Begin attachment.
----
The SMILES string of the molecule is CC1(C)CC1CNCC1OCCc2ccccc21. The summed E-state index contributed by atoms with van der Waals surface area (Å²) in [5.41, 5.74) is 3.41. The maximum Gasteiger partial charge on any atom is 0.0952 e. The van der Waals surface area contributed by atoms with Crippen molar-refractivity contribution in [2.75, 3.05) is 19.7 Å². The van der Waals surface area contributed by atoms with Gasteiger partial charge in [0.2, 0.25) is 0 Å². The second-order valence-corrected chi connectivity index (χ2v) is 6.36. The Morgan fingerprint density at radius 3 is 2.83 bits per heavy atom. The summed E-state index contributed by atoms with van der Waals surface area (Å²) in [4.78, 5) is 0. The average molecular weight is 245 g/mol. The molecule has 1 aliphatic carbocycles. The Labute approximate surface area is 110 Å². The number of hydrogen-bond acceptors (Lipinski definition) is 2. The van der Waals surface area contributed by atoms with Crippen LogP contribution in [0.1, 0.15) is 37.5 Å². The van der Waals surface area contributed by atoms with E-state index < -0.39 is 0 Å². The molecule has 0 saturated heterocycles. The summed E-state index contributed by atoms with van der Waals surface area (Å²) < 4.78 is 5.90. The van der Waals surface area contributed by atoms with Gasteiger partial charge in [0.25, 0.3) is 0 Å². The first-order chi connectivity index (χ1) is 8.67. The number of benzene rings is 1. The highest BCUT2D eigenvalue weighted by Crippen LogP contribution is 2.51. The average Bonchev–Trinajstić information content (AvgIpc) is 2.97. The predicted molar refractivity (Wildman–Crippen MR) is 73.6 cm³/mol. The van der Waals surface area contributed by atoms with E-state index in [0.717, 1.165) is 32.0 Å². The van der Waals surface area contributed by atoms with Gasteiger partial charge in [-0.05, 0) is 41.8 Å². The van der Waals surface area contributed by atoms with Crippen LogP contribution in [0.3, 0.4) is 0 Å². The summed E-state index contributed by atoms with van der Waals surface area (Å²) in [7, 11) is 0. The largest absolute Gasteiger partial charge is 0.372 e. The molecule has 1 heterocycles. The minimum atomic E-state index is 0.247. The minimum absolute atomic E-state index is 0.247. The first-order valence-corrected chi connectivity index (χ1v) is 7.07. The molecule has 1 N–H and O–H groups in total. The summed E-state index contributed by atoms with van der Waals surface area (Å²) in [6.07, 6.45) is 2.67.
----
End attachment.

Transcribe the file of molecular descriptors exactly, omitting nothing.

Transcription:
The SMILES string of the molecule is CC1(C)CC1CNCC1OCCc2ccccc21. The summed E-state index contributed by atoms with van der Waals surface area (Å²) in [5.41, 5.74) is 3.41. The maximum Gasteiger partial charge on any atom is 0.0952 e. The van der Waals surface area contributed by atoms with Crippen molar-refractivity contribution in [2.75, 3.05) is 19.7 Å². The van der Waals surface area contributed by atoms with Gasteiger partial charge in [0.2, 0.25) is 0 Å². The second-order valence-corrected chi connectivity index (χ2v) is 6.36. The Morgan fingerprint density at radius 3 is 2.83 bits per heavy atom. The summed E-state index contributed by atoms with van der Waals surface area (Å²) in [4.78, 5) is 0. The average molecular weight is 245 g/mol. The molecule has 1 aliphatic carbocycles. The Labute approximate surface area is 110 Å². The number of hydrogen-bond acceptors (Lipinski definition) is 2. The van der Waals surface area contributed by atoms with Crippen LogP contribution in [0.1, 0.15) is 37.5 Å². The van der Waals surface area contributed by atoms with E-state index < -0.39 is 0 Å². The molecule has 0 saturated heterocycles. The summed E-state index contributed by atoms with van der Waals surface area (Å²) < 4.78 is 5.90. The van der Waals surface area contributed by atoms with Gasteiger partial charge in [0.25, 0.3) is 0 Å². The first-order chi connectivity index (χ1) is 8.67. The number of benzene rings is 1. The highest BCUT2D eigenvalue weighted by Crippen LogP contribution is 2.51. The average Bonchev–Trinajstić information content (AvgIpc) is 2.97. The predicted molar refractivity (Wildman–Crippen MR) is 73.6 cm³/mol. The van der Waals surface area contributed by atoms with E-state index in [0.717, 1.165) is 32.0 Å². The van der Waals surface area contributed by atoms with Gasteiger partial charge in [-0.05, 0) is 41.8 Å². The van der Waals surface area contributed by atoms with Crippen LogP contribution in [0.3, 0.4) is 0 Å². The summed E-state index contributed by atoms with van der Waals surface area (Å²) in [7, 11) is 0. The largest absolute Gasteiger partial charge is 0.372 e. The molecule has 1 heterocycles. The minimum atomic E-state index is 0.247. The minimum absolute atomic E-state index is 0.247. The first-order valence-corrected chi connectivity index (χ1v) is 7.07. The molecule has 1 N–H and O–H groups in total. The summed E-state index contributed by atoms with van der Waals surface area (Å²) in [6.07, 6.45) is 2.67.